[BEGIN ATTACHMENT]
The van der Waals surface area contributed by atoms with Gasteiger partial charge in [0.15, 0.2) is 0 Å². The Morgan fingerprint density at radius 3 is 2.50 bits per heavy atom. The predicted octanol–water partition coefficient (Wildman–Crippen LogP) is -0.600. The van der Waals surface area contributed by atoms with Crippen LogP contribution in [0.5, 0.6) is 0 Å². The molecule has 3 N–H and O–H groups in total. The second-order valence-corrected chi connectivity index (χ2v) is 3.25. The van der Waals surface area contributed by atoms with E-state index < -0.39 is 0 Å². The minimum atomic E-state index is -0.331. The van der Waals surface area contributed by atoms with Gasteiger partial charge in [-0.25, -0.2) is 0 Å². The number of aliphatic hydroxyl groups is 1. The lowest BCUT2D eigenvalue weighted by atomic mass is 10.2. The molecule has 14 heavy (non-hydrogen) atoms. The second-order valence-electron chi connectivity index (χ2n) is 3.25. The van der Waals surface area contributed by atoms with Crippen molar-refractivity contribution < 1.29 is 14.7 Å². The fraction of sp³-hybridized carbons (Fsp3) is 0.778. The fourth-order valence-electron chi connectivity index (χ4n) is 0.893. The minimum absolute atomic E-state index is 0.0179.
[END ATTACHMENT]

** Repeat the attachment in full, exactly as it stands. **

The van der Waals surface area contributed by atoms with Gasteiger partial charge in [0.15, 0.2) is 0 Å². The Morgan fingerprint density at radius 3 is 2.50 bits per heavy atom. The predicted octanol–water partition coefficient (Wildman–Crippen LogP) is -0.600. The van der Waals surface area contributed by atoms with Crippen LogP contribution in [0.5, 0.6) is 0 Å². The molecule has 3 N–H and O–H groups in total. The second-order valence-corrected chi connectivity index (χ2v) is 3.25. The van der Waals surface area contributed by atoms with E-state index < -0.39 is 0 Å². The minimum atomic E-state index is -0.331. The van der Waals surface area contributed by atoms with Gasteiger partial charge in [-0.25, -0.2) is 0 Å². The number of aliphatic hydroxyl groups is 1. The lowest BCUT2D eigenvalue weighted by atomic mass is 10.2. The molecule has 14 heavy (non-hydrogen) atoms. The second-order valence-electron chi connectivity index (χ2n) is 3.25. The van der Waals surface area contributed by atoms with Crippen molar-refractivity contribution < 1.29 is 14.7 Å². The fraction of sp³-hybridized carbons (Fsp3) is 0.778. The fourth-order valence-electron chi connectivity index (χ4n) is 0.893. The minimum absolute atomic E-state index is 0.0179.